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Analysing the Modi-RSS dynamic

Both entities continue to share an uneasy relationship.

Analysing the Modi-RSS dynamic
Power is an extremely effective glue to keep disjointed organisations together. The apparently dysfunctional individuals remain behind a façade of unity, like say, Prime Minister Narendra Modi on one side, and Mohan Bhagwat, the RSS Sarsanghchalak, on the other.

Example: While Bhagwat said on Sunday (9 April) that he wanted a legislative ban on cow slaughter, he wanted the so-called and self appointed cow-slaughter ban vigilantes to show restraint. The PM naturally had to come out against the same people as the chief of the executive arm of the country.

But Modi never had an easy and cozy relationship with RSS. The relationship had deteriorated further after he was made the Chief Minister of Gujarat. The RSS sought to control him by instrumentalising the organising secretary of the state BJP through Sanjay Joshi whose career in the party ran parallel with Modi. Both men had giant sized egos. And both of them were highly ambitious. So conflict was inherent in the relationship.

Such was Modi's animus against Joshi that after a fall from grace and an expulsion from the party for six years, he was sought to be rehabilitated by Nitin Gadkari when he became the BJP president. Joshi was made a member of the party's national executive in 2011. Modi refused to attend a subsequent national executive. He also created such pressure on the party and its ideological parent, the RSS that Joshi had to be removed from the only office he held then.

That was not the only inflection point between the RSS and Modi. There have been various others. When Modi underwent the stigma of 2002, though RSS stood by him, on the face of then Prime Minister, Atal Bihari Vajpayee, wanting him to be replaced and failing, he still had to confront the global opprobrium. The years between 2004 and '14 – ten in number – was a long time for a rightist party being guided by an obscurantist organisation – with an agenda of ascension to political power as its métier and an opportunity to change the shape of the country to an ideological nation-state. Modi became their chosen face in the general election in a rather thin field of people who had the requisite administrative capability to run institutions of State.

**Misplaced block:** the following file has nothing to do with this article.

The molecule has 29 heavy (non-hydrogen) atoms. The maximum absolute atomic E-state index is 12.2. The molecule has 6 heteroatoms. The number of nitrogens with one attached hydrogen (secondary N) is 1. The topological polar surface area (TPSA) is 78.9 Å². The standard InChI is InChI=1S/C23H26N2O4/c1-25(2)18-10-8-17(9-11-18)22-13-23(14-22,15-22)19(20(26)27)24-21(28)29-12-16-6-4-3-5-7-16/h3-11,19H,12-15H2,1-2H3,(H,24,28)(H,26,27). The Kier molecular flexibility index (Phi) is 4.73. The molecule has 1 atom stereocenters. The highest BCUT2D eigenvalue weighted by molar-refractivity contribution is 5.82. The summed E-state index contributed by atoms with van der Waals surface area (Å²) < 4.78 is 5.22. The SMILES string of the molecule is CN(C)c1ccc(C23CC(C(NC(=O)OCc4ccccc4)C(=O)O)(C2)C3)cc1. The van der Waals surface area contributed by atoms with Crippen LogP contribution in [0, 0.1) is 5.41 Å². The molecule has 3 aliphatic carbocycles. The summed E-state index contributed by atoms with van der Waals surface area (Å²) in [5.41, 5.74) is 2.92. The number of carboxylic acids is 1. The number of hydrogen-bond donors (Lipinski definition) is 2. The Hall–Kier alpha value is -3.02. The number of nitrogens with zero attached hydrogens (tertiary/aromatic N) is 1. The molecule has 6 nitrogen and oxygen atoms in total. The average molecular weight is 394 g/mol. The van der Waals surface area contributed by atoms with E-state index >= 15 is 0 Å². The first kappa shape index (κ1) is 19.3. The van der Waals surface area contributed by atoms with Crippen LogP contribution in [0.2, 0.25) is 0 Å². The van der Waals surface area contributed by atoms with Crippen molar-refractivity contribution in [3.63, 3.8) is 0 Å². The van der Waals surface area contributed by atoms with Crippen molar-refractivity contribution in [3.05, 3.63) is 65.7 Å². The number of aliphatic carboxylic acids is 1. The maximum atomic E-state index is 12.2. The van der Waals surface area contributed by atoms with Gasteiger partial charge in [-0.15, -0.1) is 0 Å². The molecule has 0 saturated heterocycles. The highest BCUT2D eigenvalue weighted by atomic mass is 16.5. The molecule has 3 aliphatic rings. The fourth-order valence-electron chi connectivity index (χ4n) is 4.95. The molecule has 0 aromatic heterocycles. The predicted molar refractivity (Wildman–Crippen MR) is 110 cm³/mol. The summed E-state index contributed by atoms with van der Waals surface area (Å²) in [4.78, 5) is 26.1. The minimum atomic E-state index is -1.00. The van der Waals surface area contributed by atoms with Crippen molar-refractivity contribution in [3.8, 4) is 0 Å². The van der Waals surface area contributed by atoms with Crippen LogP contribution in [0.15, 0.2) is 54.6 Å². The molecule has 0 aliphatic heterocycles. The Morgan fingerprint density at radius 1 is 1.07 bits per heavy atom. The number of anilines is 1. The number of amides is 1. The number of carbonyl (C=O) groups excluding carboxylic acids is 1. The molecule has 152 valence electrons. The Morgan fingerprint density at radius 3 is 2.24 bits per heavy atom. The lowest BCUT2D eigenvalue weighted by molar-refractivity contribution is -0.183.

By himself, Modi also realised that except for his own state of Gujarat and a substantial number of Hindus, insecure enough in themselves to hold tight their religious identity, most of the country was of inclusive nature. They believed in assimilation and assimilating at a socio-cultural level. He himself had to soften his visage to be accepted by these people. After BJP won at the hustings, RSS did think whether they should sponsor Modi for Prime Ministership. But that was quickly shed as Modi was a favourite of the big bourgeoisie.

But the relationship between the two is still rocky. The recent supposed candidature of Mohan Bhagwat as president of the country was probably floated as a trial balloon to see whether it was acceptable to the RSS rank and file. If Bhagwat can be sent to the opulent Rashtrapati Bhavan – the Presidential palace on the head of the Raisina Hill – then the rather spartan quarters of the Keshav Kunj, the RSS headquarters in Jhandewalan, central Delhi may seem less appealing.

On the other hand, Dattatreya Hosabale, the current sah-sarkaryawah (joint general secretary) of the RSS, appointed recently at Modi's behest is believed to be a potential successor of Bhagwat. If he were to take upon himself the mantle of Presidency and when Hosabale becomes his successor, Modi would expect to dominate the parent organisation. By 2019, when Modi's re-election becomes due, the RSS would become an ally closer than it ever was to the Prime Minister.

As usual there are upsides and downsides of each political move that is made by people to seek to direct a country of the population and spatial size of India that is Bharat. Even if Hosabale becomes an even nominal voice of the Modi regime in RSS, the wayward affiliates like VHP and Bajrang Dal would be restrained in their high pitched, quixotic Hindutva agenda.

The downside would be that a broken and diminished opposition would be able to gear itself since the internal restraints of Modi would be loosened. Considering the Prime Minister's belief of strong-man politics and a hard State, he needs some backstopping now and then. If the RSS becomes totally his horse to ride, while he might ride into sunshine, millions could see their lights dimmed.

(The views expressed are strictly personal.)
Pinaki Bhattacharya

Pinaki Bhattacharya

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